It is true that after sleeping, the muscles in your foot and calf naturally tighten up — so many individuals can experience some form of foot or heel pain in the morning and it’s actually not so uncommon. However, if you consistently have morning heel pain, that might be plantar fasciitis. As you’ll want to relieve the problem — or at least reduce it — before you get your day going, here are some ideas.
Morning Stretches For Heel Pain
We even made a video for you about morning heel pain: It’s essentially a series of three exercises:
- Legs straight out in front of you to start, then point and flex toes to get the muscles warmed up; point your toes down as far as you can, then flex them back up (10 reps)
- Put your feet out in front of you, then wrap a belt around the ball of one foot. Grab the belt with one hand on each side of your leg, then sit up as straight as possible. The goal here is to use your arm strength to pull the ball of your foot into a flexed position (without using foot strength). If the belt is on the ball of the foot and not just the toes, this becomes a more effective stretch for plantar fasciitis. (30 seconds per side)
- Start with the inner side of the arch of your foot, and massage across to the outer arch. Use light pressure and massage the foot ligaments, essentially to prepare for your body weight when you do get up. (15-20 seconds.)
Those are easy, basic morning stretches you can do before getting out of bed, and if any of the bullet points confused you, watch the video above to see it done live.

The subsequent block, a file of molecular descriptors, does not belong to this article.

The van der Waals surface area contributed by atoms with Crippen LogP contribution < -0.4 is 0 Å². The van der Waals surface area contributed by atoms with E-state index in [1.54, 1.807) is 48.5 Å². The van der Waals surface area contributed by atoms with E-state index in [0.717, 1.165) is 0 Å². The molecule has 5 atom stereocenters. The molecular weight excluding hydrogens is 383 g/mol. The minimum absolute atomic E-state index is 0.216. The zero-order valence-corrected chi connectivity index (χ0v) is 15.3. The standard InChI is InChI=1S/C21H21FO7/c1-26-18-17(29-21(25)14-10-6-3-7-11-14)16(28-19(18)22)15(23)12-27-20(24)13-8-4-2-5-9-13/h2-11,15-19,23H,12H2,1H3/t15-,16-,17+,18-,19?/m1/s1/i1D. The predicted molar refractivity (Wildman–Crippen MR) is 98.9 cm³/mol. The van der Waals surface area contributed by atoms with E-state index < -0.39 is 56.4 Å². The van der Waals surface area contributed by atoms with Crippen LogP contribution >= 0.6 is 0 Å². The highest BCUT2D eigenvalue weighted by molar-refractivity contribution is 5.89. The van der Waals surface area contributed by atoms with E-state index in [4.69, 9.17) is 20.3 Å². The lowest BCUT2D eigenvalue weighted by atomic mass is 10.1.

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Wall stretches are another good option. All you have to do is place the palms of both hands on a wall as you stand about 1 foot back from it (maybe slightly more). Step back with one foot, keeping that leg straight at the knee, and both feet flat on the floor. Bend your front leg at the knee, then press the wall with both hands. Visually, it looks like this:
Finally, consider a towel curl (yes, that’s a thing). Sit on a chair. Put a towel in front of you, flat on the ground. Use the toes of one foot to grip the towel and then curl it towards you. Repeat with the other foot. Here is is visually:
If you’re trying these morning heel pain exercises and combining them with the RICE method (rest, ice, compression, and elevation), orthotic inserts, and other tips throughout this site, your plantar fasciitis should be healing nicely. And if you combine all this with some pilates to strengthen your core and improve your movements, your return to running should be mostly pain-free and even more effective than before.